But there are no historical examples of this type of double and simultaneous epidemics. As a result, traditional epidemiological and statistical methods are not well suited to projecting what may happen this season. Therefore, models that incorporate the mechanisms of a virus’ spread are better able to make predictions.
We used two separate methods to predict the potential impact of last year’s decline in influenza cases on the current 2021-2022 influenza season.
In our recent research which has not yet been peer reviewed, we applied a modeling system that simulates the interactions of a real population at home and at work, as well as at school and in the neighborhood. . This model predicts that the United States could see a sharp increase in influenza cases this season.
In another preliminary study, we used a traditional infectious disease modeling tool that divides the population into people susceptible to infection, infected people, recovered people, and people hospitalized or deceased.
Based on our mathematical model, we predict that the United States could see as many as 102,000 additional hospitalizations above the hundreds of thousands that typically occur during flu season.
These figures assume that there is no change from the usual use and effectiveness of the influenza vaccine starting this fall and throughout influenza season.
Individual behaviors and vaccination matter
A typical influenza season typically produces 30 to 40 million cases of symptomatic illness, between 400,000 and 800,000 hospitalizations, and 20,000 to 50,000 deaths.
This prospect, coupled with the ongoing battle against COVID-19, raises the possibility of a twinning crushing the healthcare system as hospitals and intensive care units in parts of the country overflow with critically ill COVID-19 patients.
Our research also highlighted how particularly young children could be at risk, as they are less exposed to previous flu seasons and therefore have yet to develop broad immunity compared to adults. In addition to the burden on children, childhood flu is a major contributor to influenza in older people as children pass it on to their grandparents and other older people.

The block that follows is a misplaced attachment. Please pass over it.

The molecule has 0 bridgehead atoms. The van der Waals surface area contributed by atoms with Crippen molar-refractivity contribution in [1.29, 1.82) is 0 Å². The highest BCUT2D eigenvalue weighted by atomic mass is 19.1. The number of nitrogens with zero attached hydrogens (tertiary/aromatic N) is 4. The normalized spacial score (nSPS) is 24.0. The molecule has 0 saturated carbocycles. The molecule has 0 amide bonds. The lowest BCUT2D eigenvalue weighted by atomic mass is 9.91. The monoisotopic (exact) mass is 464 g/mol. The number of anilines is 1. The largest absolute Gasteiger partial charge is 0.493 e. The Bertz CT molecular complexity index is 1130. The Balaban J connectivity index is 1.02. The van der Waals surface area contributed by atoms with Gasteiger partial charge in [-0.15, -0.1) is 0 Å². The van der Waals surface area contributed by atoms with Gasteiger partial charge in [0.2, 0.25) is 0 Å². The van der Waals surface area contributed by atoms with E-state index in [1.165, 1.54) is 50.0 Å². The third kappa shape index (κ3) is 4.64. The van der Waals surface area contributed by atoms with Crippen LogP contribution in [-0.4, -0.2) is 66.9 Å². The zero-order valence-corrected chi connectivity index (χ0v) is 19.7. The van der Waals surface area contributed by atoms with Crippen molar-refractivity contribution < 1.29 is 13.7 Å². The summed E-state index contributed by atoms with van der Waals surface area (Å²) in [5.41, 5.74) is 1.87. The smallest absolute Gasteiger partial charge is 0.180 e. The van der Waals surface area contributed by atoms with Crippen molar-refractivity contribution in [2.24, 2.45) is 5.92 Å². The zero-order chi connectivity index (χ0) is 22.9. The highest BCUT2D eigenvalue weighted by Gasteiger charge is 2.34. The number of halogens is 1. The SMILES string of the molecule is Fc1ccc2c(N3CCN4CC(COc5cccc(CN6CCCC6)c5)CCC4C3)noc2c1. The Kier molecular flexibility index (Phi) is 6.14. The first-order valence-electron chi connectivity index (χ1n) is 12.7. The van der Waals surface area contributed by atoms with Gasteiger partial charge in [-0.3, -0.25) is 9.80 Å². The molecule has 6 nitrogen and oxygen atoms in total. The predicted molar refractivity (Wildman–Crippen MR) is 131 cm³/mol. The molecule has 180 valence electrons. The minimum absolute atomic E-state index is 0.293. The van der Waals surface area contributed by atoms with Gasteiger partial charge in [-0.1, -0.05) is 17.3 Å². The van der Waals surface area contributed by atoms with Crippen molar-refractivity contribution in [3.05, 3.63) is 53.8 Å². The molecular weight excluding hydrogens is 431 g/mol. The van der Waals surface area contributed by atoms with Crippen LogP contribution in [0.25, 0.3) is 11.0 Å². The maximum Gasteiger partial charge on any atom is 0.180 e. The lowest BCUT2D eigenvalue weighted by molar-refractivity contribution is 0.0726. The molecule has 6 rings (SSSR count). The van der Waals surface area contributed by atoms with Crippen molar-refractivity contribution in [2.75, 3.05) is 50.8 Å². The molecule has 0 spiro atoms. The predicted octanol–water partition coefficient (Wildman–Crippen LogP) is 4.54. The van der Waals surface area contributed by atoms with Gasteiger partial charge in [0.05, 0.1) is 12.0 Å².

However, there is cause for optimism, as people’s behaviors can dramatically alter these results.
For example, our simulation study incorporated people of all ages and found that an increase in vaccination in children has the potential to halve infections in children. And we’ve found that if just 25% more people than usual get the flu shot this year, that would be enough to bring the infection rate back to normal seasonal flu levels.
In the United States, there is great variability in vaccination rates, adherence to social distancing recommendations, and mask wearing. It is therefore likely that the flu season will see substantial variation from state to state, just as we have seen with the patterns of COVID-19 infection.
All of this data suggests that while influenza vaccination is important every year, it is of the utmost importance this year to prevent a dramatic increase in influenza cases and to prevent American hospitals from being overwhelmed.
Mark S Roberts, Professor Emeritus of Health Policy and Management, University of Pittsburgh and Richard K Zimmerman, Professor of Family Medicine, University of Pittsburgh.
This article is republished from The Conversation under a Creative Commons license. Read the original article.